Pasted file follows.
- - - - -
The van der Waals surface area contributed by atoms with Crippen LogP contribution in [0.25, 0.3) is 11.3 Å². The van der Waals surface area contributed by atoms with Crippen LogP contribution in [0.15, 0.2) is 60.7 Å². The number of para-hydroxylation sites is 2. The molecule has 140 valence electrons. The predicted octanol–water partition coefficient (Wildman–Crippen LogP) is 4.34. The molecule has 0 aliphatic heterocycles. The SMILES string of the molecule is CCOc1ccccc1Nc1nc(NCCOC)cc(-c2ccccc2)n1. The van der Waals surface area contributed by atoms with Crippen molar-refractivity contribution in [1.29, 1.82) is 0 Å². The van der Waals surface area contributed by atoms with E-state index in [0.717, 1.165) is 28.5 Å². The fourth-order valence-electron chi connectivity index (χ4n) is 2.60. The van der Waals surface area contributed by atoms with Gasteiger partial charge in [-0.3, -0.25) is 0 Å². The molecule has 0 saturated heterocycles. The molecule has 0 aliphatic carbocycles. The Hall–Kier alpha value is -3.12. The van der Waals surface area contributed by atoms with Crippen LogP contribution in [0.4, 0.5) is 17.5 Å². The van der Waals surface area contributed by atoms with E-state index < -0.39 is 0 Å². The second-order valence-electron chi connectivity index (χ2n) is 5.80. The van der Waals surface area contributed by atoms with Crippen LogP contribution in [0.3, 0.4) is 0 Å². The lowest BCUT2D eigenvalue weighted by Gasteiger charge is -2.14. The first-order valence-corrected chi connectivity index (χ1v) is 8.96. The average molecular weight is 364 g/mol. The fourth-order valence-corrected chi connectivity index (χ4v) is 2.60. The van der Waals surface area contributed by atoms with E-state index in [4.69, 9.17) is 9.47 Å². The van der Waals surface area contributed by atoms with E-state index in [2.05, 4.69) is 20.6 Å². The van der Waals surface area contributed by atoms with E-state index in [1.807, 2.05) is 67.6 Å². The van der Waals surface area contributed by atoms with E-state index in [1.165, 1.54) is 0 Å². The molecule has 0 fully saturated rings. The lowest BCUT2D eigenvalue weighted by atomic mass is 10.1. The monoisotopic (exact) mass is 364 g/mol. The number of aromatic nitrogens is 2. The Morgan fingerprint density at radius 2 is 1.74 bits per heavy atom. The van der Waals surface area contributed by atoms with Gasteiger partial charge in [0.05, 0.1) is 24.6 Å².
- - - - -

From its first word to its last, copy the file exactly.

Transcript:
The van der Waals surface area contributed by atoms with Crippen LogP contribution in [0.25, 0.3) is 11.3 Å². The van der Waals surface area contributed by atoms with Crippen LogP contribution in [0.15, 0.2) is 60.7 Å². The number of para-hydroxylation sites is 2. The molecule has 140 valence electrons. The predicted octanol–water partition coefficient (Wildman–Crippen LogP) is 4.34. The molecule has 0 aliphatic heterocycles. The SMILES string of the molecule is CCOc1ccccc1Nc1nc(NCCOC)cc(-c2ccccc2)n1. The van der Waals surface area contributed by atoms with Crippen molar-refractivity contribution in [1.29, 1.82) is 0 Å². The van der Waals surface area contributed by atoms with E-state index in [0.717, 1.165) is 28.5 Å². The fourth-order valence-electron chi connectivity index (χ4n) is 2.60. The van der Waals surface area contributed by atoms with Gasteiger partial charge in [-0.3, -0.25) is 0 Å². The molecule has 0 saturated heterocycles. The molecule has 0 aliphatic carbocycles. The Hall–Kier alpha value is -3.12. The van der Waals surface area contributed by atoms with Crippen LogP contribution in [0.4, 0.5) is 17.5 Å². The van der Waals surface area contributed by atoms with E-state index < -0.39 is 0 Å². The second-order valence-electron chi connectivity index (χ2n) is 5.80. The van der Waals surface area contributed by atoms with Crippen LogP contribution in [0.3, 0.4) is 0 Å². The lowest BCUT2D eigenvalue weighted by Gasteiger charge is -2.14. The first-order valence-corrected chi connectivity index (χ1v) is 8.96. The average molecular weight is 364 g/mol. The fourth-order valence-corrected chi connectivity index (χ4v) is 2.60. The van der Waals surface area contributed by atoms with E-state index in [4.69, 9.17) is 9.47 Å². The van der Waals surface area contributed by atoms with E-state index in [2.05, 4.69) is 20.6 Å². The van der Waals surface area contributed by atoms with E-state index in [1.807, 2.05) is 67.6 Å². The van der Waals surface area contributed by atoms with E-state index in [1.165, 1.54) is 0 Å². The molecule has 0 fully saturated rings. The lowest BCUT2D eigenvalue weighted by atomic mass is 10.1. The monoisotopic (exact) mass is 364 g/mol. The number of aromatic nitrogens is 2. The Morgan fingerprint density at radius 2 is 1.74 bits per heavy atom. The van der Waals surface area contributed by atoms with Gasteiger partial charge in [0.05, 0.1) is 24.6 Å².